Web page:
Grounds of opposition


An opposition may in practice be based on one or more of the following grounds:

The invention is not novel or inventive

This ground is the most commonly used ground. If an invention is the same as, or obviously follows from, a product or method that was available publicly before the filing date of the patent, this ground can often be invoked successfully.

Novelty and inventiveness are thoroughly investigated during pre-grant examination, but of course there may be publications that the examiner did not find or did not use.  Such publications can be used during the oppostion procedure to argue that the claimed invention did not meet the basis requirements for patentability.

Often the opponent, being active in the same technical field, has better knowledge of what was made public and has access to different documents than the examiner. Typically this concerns brochures, trade magazines, symposium proceedings, exhibitions, and standardisation committees. The examiners at EPO rarely use those kinds of disclosures spontaneously, because they are not so easy to find.

If the opponent does not have evidence of such public disclosures, a specific prior art search is strongly advised. Article 99 can perform this for you.

The invention is not sufficiently disclosed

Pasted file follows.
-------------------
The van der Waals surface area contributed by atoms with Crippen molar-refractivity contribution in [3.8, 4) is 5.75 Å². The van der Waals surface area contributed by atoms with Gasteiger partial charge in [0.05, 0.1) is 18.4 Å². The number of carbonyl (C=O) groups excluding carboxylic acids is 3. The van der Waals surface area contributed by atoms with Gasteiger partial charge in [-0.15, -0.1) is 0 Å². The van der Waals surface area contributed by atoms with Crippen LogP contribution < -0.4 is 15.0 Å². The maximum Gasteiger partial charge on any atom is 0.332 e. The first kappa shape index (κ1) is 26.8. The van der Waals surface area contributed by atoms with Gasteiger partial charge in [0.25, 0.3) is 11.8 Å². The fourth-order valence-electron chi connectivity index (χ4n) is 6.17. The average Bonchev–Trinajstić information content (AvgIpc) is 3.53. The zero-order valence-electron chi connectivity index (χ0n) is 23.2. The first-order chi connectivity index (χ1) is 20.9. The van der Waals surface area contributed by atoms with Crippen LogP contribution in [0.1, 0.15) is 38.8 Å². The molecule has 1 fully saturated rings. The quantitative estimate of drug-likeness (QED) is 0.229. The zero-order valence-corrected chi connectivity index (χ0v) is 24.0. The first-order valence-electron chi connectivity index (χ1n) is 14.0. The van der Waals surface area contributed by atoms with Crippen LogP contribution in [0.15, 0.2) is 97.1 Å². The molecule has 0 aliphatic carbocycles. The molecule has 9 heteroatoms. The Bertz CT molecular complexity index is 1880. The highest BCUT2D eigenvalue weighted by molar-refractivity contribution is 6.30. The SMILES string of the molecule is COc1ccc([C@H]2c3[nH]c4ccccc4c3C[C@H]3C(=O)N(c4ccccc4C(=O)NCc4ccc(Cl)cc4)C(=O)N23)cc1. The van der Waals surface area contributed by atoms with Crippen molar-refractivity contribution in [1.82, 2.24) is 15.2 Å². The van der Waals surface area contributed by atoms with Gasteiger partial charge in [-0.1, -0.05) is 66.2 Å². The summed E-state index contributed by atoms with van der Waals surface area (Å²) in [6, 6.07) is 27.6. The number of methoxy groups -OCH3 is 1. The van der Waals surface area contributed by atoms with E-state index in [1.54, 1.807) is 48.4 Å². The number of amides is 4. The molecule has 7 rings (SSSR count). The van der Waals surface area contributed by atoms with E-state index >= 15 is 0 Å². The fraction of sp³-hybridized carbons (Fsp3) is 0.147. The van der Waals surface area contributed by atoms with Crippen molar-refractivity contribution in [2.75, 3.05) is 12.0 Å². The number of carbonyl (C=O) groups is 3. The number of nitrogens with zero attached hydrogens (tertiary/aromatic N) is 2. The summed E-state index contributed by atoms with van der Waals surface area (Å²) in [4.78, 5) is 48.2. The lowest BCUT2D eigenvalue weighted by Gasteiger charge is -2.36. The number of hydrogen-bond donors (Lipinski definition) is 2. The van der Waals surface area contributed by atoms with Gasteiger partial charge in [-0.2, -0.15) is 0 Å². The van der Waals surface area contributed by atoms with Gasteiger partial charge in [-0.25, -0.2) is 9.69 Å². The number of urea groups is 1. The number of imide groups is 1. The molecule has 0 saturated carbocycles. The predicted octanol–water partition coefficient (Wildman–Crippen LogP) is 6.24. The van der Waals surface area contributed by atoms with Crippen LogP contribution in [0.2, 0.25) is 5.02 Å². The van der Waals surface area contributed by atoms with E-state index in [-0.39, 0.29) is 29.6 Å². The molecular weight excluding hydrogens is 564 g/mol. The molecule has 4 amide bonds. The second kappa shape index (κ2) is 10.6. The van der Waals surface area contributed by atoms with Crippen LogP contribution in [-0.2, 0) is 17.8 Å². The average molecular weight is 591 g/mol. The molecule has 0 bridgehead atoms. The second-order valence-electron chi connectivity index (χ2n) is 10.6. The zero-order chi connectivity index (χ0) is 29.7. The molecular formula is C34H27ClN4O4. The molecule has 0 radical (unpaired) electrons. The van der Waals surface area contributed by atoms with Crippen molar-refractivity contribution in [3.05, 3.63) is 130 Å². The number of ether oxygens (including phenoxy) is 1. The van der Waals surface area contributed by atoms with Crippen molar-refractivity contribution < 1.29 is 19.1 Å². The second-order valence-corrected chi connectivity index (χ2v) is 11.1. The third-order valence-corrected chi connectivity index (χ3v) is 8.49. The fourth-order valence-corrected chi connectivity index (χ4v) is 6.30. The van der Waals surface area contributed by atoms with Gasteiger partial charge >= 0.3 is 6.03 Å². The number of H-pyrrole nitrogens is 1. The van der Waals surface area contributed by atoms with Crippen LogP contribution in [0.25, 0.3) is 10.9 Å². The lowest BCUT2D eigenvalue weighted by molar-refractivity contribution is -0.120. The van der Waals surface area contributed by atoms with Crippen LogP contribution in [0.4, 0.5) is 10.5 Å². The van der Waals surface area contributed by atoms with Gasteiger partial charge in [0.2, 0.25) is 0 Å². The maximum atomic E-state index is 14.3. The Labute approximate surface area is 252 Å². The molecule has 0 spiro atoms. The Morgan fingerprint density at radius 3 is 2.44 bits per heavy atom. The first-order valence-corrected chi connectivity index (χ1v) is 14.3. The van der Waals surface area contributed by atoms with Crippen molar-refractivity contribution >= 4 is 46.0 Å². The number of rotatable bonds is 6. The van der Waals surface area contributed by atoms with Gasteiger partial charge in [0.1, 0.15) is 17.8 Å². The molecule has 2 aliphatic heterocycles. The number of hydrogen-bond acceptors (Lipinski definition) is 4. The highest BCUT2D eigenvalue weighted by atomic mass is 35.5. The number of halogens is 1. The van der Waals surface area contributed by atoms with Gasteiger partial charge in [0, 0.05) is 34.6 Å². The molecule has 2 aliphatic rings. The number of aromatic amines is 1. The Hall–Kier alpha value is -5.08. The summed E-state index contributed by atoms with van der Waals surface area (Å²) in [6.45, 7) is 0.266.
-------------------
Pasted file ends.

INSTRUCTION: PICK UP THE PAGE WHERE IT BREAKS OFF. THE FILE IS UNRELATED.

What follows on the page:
If a skilled person in the particular technical field can’t reproduce the invention without undue burden, based on his knowledge and the disclosure in the patent, the patent can be revoked in opposition. During pre-grant examination this aspect is usually not investigated in depth by the examiners, and the benefit of the doubt is often given to the applicant. This ground of opposition, if presented well, offers good prospects of success to an opponent in some cases.

Extension of subject matter

If the features as claimed were not disclosed in the application as filed, the application may not be granted. This is not uncommon, especially if the claims as granted are amended compared to the application as filed. This argument is regularly usuable.

It is especially attractive because if it is successful, it is very difficult, and in many cases impossible, for the patent proprietor to rescue part of his patent by making amendments. Often, if it can be shown that an error, even a small error, occured in allowing an amendment during pre-grant examination, such an error is fatal to the maintenance of the patent.

Exclusion from patentability

This means that by its nature the invention should not be patentable: Eg: Not industrially applicable, not technical, medical treatments, scientific theories. This ground is not used very often.